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Chang’e-4: First panoramic images from China moon lander



  Lunar panorama, cylindrical projection

Copyright image
CLEP

Picture caption

Projection of the Von Kármán crater cylinder from one of the lander's cameras

The Chinese space agency has released its first panoramic image of the lunar position where this spacecraft landed.

The picture shows parts of the static lander and the rover robot, which is now exploring the landing site at Von Kármán crater on the far side of the Moon.

The Chang & # 39; e-4 mission was the first of these attempts to land on the side of the moon that we do not see.

The rover has just awakened from a "standby" period.

The controllers placed it in this mode shortly after the touchdown as a precaution against high temperatures, as the Sun rose to the highest point above the landing site.

Image copyright
CLEP

Image caption

Azimuth projection of the landing site from one of the cameras on the Chang's lander e-4

Those temperatures would have to reach around 200 ° C. But the Chinese Lunar Exploration Program (CLEP) said that the Yutu rover, its lander and the satellite relay were all in a "stable condition".

CLEP, which released the images, stated in a statement: "The researchers completed the preliminary analysis project of the lunar surface topography around the landing site based on the image taken by the landing camera." [1

9659007] The Chinese state television has also apparently released an image from Yutu 2 of the static lander.

In contrast to the previous images from the landing site, the panoramic image was corrected by the color by Chinese researchers to better reflect the colors we would have seen if we were there.

Online commentators had pointed out that these earlier unprocessed images made the reddish moon landscape appear – A far cry from the gray powdered gunshot landscapes familiar from other missions to the surface.

Picture caption

The rough images made the red moon surface appear; the new images have been calibrated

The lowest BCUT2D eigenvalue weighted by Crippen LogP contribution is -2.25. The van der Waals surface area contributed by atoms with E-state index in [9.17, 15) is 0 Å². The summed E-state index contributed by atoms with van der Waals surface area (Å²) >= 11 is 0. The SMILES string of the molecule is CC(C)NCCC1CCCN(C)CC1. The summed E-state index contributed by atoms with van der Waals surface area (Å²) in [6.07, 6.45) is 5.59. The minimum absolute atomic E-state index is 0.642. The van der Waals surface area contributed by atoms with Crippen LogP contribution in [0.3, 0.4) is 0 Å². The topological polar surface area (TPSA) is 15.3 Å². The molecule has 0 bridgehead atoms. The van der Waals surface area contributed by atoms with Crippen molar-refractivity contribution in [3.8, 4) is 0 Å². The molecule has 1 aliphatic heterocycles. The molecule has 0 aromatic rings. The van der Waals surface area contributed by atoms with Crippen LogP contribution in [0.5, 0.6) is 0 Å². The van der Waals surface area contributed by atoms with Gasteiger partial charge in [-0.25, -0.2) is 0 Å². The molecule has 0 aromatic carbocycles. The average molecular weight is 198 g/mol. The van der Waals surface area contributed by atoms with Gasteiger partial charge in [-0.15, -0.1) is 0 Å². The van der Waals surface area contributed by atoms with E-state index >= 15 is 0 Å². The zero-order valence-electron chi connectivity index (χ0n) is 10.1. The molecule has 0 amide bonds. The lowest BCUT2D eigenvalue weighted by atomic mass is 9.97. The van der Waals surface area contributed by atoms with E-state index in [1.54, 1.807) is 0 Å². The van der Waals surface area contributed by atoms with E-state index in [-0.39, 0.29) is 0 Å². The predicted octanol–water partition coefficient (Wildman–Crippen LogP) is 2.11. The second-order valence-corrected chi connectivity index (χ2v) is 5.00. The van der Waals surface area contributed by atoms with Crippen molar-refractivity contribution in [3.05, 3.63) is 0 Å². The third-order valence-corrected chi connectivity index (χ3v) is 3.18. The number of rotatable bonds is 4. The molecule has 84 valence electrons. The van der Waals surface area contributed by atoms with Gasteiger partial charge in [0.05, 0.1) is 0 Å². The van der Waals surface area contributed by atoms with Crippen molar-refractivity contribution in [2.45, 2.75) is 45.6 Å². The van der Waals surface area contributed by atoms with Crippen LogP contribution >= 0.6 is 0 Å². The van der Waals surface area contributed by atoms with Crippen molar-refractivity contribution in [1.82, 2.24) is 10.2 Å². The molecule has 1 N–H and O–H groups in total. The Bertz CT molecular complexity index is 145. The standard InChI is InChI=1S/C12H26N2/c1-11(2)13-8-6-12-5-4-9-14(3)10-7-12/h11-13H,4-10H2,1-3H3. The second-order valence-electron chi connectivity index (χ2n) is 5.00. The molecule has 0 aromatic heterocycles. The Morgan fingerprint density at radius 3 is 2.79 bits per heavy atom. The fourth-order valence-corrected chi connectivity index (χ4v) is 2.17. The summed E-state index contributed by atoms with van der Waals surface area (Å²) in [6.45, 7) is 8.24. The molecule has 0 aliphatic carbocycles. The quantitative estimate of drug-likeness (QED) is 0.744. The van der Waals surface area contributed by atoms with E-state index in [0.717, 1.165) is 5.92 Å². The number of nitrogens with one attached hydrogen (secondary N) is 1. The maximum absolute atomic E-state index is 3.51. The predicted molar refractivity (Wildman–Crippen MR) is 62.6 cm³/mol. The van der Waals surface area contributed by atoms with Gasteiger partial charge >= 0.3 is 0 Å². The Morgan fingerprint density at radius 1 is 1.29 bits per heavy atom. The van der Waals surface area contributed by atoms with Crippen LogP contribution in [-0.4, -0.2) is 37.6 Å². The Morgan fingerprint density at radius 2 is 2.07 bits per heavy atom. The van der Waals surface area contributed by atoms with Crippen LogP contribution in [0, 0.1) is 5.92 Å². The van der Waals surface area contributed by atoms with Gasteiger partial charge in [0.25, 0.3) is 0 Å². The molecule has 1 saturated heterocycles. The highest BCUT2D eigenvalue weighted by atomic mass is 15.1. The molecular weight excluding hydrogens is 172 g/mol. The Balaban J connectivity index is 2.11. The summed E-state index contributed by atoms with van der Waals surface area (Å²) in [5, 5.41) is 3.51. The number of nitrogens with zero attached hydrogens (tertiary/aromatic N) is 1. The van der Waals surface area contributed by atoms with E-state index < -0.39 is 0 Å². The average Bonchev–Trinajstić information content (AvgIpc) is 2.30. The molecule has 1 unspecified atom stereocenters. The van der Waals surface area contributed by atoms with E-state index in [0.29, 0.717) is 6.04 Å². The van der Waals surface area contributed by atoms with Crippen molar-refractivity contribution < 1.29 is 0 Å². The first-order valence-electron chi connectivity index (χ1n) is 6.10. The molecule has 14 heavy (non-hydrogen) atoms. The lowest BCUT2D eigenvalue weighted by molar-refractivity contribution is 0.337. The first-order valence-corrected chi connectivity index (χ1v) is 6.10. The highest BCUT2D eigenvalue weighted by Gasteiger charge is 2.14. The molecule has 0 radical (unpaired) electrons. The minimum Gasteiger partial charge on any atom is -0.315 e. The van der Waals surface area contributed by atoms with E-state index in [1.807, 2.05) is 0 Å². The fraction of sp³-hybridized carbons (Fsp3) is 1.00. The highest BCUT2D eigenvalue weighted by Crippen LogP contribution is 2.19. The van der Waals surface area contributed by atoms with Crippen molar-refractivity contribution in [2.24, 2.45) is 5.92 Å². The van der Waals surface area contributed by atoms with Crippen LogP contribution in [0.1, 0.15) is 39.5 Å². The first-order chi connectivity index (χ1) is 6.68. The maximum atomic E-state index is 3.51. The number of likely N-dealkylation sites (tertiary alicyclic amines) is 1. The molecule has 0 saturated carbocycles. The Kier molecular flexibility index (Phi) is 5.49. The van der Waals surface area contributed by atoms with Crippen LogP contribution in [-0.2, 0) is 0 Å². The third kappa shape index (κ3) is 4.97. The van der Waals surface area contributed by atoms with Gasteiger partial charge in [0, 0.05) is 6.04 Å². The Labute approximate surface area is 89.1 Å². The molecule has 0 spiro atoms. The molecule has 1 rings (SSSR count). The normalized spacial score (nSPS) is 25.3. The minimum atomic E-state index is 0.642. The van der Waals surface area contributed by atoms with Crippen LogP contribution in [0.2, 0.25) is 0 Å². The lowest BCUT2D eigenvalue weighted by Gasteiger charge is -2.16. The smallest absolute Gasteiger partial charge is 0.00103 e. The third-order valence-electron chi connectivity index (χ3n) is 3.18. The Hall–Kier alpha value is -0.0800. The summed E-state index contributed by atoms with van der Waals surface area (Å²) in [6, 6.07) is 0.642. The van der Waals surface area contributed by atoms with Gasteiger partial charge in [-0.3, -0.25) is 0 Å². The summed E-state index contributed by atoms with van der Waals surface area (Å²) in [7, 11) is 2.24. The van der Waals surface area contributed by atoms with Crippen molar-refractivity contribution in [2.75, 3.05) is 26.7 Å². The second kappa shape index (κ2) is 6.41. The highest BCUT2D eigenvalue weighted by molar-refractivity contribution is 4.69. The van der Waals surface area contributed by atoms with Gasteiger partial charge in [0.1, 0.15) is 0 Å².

In an article for The Conversation, Prof. Dave Rothery of Milton Keynes' Open University observed: "In the raw version, the lunar surface appears red because the detectors used were more sensitive to red than blue or green. "

Chang & # 39; e-4 was launched from the Xichang satellite launch center in China on December 7th. He touched at 10:26 am Beijing time (02:26 GMT) on January 3rd. This is the first mission to explore the farthest side of the Moon from the surface.

Because of a phenomenon called "blockage of the tides", we only see one side of the Moon from the Earth. This is because the Moon takes the time it takes to rotate on its axis, just as it takes to complete an Earth's orbit.

The farthest side is more bumpy, with a thicker and older crust that is full of other craters. There are also very few of the "maria" – the dark basaltic "seas" created by lava flows – which are evident on the nearer familiar side.

The rover and lander are carrying tools to analyze the geology of the unexplored region. [19659007] Space News reported that the rover would be put into a dormant state on January 12, coinciding with the lunar night, when temperatures could drop to around -180 ° C.

During this period, the rover would have had limited functions.

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